During a recent shopping trip, I picked up a couple cds. No surprise there. The first was by Ted Leo and The Pharmacists — their latest release Living With The Living, and the second was Back to Black by British bad girl Amy Winehouse. After listening to both discs for a week, and absolutely enjoying both of them (I must add), I came to the realization that in some way, both of these purchases were influenced by image.
Ted Leo is one of the genuinely good guys in music today. If you’ve ever seen him live, and witnessed his sincerity on stage first hand, you’ll be hooked for life. Not only is he a fine songwriter and musician, but he gives you the impression that he really cares about you. He plays every show as if it’s the most important show of his life, and it doesn’t matter if it’s in Cleveland, New York City, or Walla Walla, Washington. I want to down some beers with Ted Leo. When I’m out of town, I want Ted Leo to watch my cats. He’s that kind of guy.
Jess Harvell nailed it on his Pitchfork review. It’s so hard to be critical of Ted Leo’s music. He could record a disc of covers by Babs and Bette and I’d give it a glowing review. I’d spend my time wondering whether I’ve been too hard on Babs and Bette in the past. Maybe I need more Bette Middler in my cd collection. Remember that tune, “Wind Beneath My Wings?” That was some powerful sh*t.
Thankfully, Ted Leo didn’t test my dedication on Living With The Living. Instead, he delivered yet another solid release of intelligent rockers.
Amy Winehouse’s image couldn’t be more different. Do a quick Google and you’ll find stories of bar fights, stage exits, and missed shows. You’ll hear the tough broad talk, and surely there will be a mention of the nudie tattoos. If you’re lucky, that article might also mention that’s she’s an incredibly talented singer. Though she’s only in her twenties, she has the powerful, soulful voice, of someone who’s fought many battles in life, and somehow, either through grit or luck, made it out alive.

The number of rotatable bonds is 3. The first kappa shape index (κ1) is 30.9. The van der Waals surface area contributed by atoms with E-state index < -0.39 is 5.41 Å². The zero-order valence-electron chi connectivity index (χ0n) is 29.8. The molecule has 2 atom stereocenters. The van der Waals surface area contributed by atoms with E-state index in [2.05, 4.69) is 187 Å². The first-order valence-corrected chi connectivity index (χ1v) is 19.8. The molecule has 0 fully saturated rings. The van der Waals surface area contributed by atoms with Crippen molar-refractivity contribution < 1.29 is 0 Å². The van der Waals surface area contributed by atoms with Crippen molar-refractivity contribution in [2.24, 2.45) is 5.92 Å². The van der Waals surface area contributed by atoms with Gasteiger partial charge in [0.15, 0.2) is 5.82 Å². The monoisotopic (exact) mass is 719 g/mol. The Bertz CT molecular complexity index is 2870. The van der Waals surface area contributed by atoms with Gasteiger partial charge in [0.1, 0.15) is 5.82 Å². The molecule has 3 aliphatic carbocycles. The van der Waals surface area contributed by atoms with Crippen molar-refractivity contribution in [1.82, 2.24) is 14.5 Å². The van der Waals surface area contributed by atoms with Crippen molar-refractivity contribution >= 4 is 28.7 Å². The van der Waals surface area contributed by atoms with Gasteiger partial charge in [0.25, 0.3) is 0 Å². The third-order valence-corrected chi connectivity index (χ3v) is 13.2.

When I returned to the cubicle farm from my lunchtime shopping trip with Back to Black in hand, I didn’t rush over to my friends and tell them about this great cd I picked up. No, instead I told them about the woman on the cover. I told them about the dirty business. I flipped through the cd booklet, sadly disappointed that I didn’t see the naughty tatts. I told stories about how this tough Jewish broad from England, with an old soul voice, could drink me under the table. This was my kind of girl. One of my cube mates saw the titles, “Rehab”,”You Know I’m No Good,” and “Addicted” and asked if I was sure that I could hang with Ms. Winehouse. No, but I’d sure like to try.
Now while I’ve been regularly rocking Back To Black during the past week, the question remains: Would I have ever have bought this cd if it wasn’t for the bad girl on the cover?